Getting Started with Family History (By Starting at the Beginning)

January 12, 2017  - by 

Was one of your New Year’s resolutions to buckle down and start working on your family history? Or is family history something you’ve always wanted to do, but you’re just not sure how? Many people have the desire to expand their family tree but find the thought of starting to be overwhelming. If you’re one of them, here’s a secret for success: start at the beginning—with yourself.

This advice applies whether you know next to nothing about your family, you inherited stacks of family papers, or even if you stumbled across an online tree stretching back to the 1500s. While it might feel more exciting to jump in to learning about your Mayflower ancestor or your Hungarian immigrant ancestor, resist the urge— at least for now. Instead, turn your attention a little closer. Here’s why:

  • That Mayflower ancestor might not be related after all. As incredible as this may sound, not every family story is true, and not every family tree is accurate. It’s up to you to start from the beginning and work backwards, making sure the connections are right.
  • It’s much easier to write down what you know than it is to uncover new information so do the easiest tasks first. Also, by preserving information about yourself and your family, you ensure others won’t have to dig for it later.
  • You are the expert on yourself. Nobody knows more about your life and your family than you do, and chances are nobody has better access to the correct information and records than you. Make sure this part of your tree is done correctly by doing it yourself. Besides, if you don’t collect and preserve this information, who will?

Now that you’re convinced starting with yourself is the way to go, you just need a game plan. Don’t worry—we’ve already developed one and we’re happy to share it with you:

1) Record What You Know

If you’re starting with yourself, you should start by recording your own information. The basics in family history are dates and places for births, marriages, and deaths. (Of course, you won’t be recording death information on yourself.) Next, move to your immediate family. Record this same information for your spouse, children, siblings, parents and parents’ siblings. Avoid guessing about dates and places. Instead, take time to verify things you are unsure about. If that’s a breeze, push back another generation to your grandparents.

Just gathering information isn’t enough of course. You also need to find a way to organize and preserve it so that it doesn’t just drift back into the forgotten abyss. One simple way is with the FamilySearch Family Tree. Create a free account on FamilySearch.org, and start adding your own information. With each new person you enter, Family Tree prompts you to search the existing database to see if this person might link with other trees. Keep in mind that living people’s information is always private, so you cannot connect to another tree until you get back far enough to find deceased family members. Family Tree also allows you to attach scanned documents, photos, videos, and sound clips to individual ancestors.

Besides using an online program that connects to others, you can also save your information in a program on your own computer. Many of these connect and share information with Family Tree. Three great options are Ancestral Quest, Legacy Family Tree, and RootsMagic. The basic version of each are free; the snazzier versions must be purchased. If downloading software sounds overwhelming, just stick to the online Family Tree for now.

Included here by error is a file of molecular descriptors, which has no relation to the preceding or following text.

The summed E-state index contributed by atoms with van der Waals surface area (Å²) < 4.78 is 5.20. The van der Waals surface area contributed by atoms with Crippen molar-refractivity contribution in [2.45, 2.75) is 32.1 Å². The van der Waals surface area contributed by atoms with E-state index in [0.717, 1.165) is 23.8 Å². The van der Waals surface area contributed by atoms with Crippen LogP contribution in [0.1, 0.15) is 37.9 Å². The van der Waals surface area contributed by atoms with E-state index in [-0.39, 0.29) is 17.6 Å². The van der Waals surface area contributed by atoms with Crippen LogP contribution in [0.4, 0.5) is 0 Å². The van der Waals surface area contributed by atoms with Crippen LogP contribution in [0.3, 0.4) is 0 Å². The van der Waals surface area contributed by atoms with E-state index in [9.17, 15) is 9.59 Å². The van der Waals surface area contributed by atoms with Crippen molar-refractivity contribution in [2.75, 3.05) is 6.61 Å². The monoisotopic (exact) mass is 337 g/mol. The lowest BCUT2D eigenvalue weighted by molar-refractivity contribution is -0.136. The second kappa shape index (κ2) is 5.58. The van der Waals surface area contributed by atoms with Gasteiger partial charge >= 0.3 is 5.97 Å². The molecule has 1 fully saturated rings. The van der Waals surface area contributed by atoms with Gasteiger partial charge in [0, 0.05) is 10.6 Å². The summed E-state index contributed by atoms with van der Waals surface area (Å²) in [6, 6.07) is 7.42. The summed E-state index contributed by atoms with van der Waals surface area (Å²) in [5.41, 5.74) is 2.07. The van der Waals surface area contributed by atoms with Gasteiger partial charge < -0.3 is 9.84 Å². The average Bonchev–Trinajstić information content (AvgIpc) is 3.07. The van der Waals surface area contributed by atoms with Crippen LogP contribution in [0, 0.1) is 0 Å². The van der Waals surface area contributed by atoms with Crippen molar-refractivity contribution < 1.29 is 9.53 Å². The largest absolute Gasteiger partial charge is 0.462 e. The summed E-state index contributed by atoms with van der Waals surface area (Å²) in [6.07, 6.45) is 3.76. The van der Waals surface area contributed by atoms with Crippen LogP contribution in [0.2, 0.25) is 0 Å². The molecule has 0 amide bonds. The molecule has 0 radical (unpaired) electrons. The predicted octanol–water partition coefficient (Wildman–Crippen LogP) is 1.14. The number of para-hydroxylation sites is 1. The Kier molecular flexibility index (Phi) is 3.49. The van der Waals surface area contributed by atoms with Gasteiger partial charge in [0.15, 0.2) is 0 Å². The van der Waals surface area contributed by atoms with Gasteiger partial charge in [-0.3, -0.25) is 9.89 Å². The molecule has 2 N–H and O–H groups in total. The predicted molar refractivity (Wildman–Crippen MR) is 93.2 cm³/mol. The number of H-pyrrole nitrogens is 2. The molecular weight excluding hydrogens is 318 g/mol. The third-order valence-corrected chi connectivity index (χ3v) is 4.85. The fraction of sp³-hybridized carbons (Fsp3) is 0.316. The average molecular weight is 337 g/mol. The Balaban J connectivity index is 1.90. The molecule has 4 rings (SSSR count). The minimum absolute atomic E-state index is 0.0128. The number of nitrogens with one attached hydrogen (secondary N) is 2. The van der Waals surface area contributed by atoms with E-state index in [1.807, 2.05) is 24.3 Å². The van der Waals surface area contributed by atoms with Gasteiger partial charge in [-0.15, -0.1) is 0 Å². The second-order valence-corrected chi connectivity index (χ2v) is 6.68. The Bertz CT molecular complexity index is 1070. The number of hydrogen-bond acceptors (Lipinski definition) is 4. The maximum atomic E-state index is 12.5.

After you get the basics about your own family recorded, reach beyond the dry facts to record family memories and stories. If you haven’t written a life history, now is the perfect time to do it. No need to feel pressure to make this the next Pulitzer Prize winning memoir; you can start with a few pages about your own life, and continue adding to it in the future. Consider doing the same thing for your parents if they haven’t written anything themselves, and then attach these histories and memories to your Family Tree.

2) Gather Documentation You Already Have

An important part of family history is documenting your information. This makes sure all information is accurate and prevents false information from creeping in. Documentation is important even at the beginning of your Family Tree, so start gathering your papers. The most obvious documentation is birth, marriage, and death certificates. However, think broadly about other types of papers that might help tell your family’s story such as letters, relevant newspaper articles, or important government, employment, school, or medical records.

Some people will quickly find themselves facing large amounts of information. Digital cameras allow us to take hundreds of photos for almost no cost, and email makes sending family updates free. Concentrate on the most meaningful papers and photos, and then make sure these important pieces of your family story are preserved by printing or saving emails and digital photos—and labeling those photos!

3) Ask Your Family for Help

Once you’ve compiled what you know and what you have in your possession, it’s time to reach out to your relatives. Ask them specific questions about information you’re missing, and let them know you’re interested in any family documents or photos they might have.

Again, it’s important to think beyond dates and documents. Ask your family members to share stories and memories with you. You can create an audio recording of their memories, or you can write them down. Be sure to contact the oldest living generation in your family to capture their priceless information and stories before they are lost. If you need help thinking of questions, check out this FamilySearch blog, and use these to prompt your relatives to share.